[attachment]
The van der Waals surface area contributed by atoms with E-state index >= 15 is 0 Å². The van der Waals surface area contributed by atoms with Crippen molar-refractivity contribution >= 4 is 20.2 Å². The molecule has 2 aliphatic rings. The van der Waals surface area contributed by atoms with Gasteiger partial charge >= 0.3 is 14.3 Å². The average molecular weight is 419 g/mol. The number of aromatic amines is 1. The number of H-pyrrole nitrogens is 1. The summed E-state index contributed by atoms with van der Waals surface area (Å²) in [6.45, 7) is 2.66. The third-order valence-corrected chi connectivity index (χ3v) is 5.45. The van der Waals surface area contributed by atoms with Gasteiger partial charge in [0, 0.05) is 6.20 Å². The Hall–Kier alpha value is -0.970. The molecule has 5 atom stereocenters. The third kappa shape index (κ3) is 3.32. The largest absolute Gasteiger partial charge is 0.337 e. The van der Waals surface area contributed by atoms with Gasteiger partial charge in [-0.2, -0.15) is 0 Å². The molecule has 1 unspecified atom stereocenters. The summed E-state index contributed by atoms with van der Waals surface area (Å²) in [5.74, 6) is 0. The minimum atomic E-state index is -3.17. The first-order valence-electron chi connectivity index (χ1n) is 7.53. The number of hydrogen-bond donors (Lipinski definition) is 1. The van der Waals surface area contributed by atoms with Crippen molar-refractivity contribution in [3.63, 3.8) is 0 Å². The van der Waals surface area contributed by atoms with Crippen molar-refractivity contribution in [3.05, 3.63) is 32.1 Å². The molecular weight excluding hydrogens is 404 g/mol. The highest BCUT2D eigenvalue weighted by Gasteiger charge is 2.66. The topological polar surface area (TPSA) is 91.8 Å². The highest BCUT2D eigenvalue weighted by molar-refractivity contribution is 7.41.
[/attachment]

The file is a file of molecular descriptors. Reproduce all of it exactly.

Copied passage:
The van der Waals surface area contributed by atoms with E-state index >= 15 is 0 Å². The van der Waals surface area contributed by atoms with Crippen molar-refractivity contribution >= 4 is 20.2 Å². The molecule has 2 aliphatic rings. The van der Waals surface area contributed by atoms with Gasteiger partial charge >= 0.3 is 14.3 Å². The average molecular weight is 419 g/mol. The number of aromatic amines is 1. The number of H-pyrrole nitrogens is 1. The summed E-state index contributed by atoms with van der Waals surface area (Å²) in [6.45, 7) is 2.66. The third-order valence-corrected chi connectivity index (χ3v) is 5.45. The van der Waals surface area contributed by atoms with Gasteiger partial charge in [0, 0.05) is 6.20 Å². The Hall–Kier alpha value is -0.970. The molecule has 5 atom stereocenters. The third kappa shape index (κ3) is 3.32. The largest absolute Gasteiger partial charge is 0.337 e. The van der Waals surface area contributed by atoms with Gasteiger partial charge in [-0.2, -0.15) is 0 Å². The molecule has 1 unspecified atom stereocenters. The summed E-state index contributed by atoms with van der Waals surface area (Å²) in [5.74, 6) is 0. The minimum atomic E-state index is -3.17. The first-order valence-electron chi connectivity index (χ1n) is 7.53. The number of hydrogen-bond donors (Lipinski definition) is 1. The van der Waals surface area contributed by atoms with Crippen molar-refractivity contribution in [3.63, 3.8) is 0 Å². The van der Waals surface area contributed by atoms with Crippen molar-refractivity contribution in [3.05, 3.63) is 32.1 Å². The molecular weight excluding hydrogens is 404 g/mol. The highest BCUT2D eigenvalue weighted by Gasteiger charge is 2.66. The topological polar surface area (TPSA) is 91.8 Å². The highest BCUT2D eigenvalue weighted by molar-refractivity contribution is 7.41.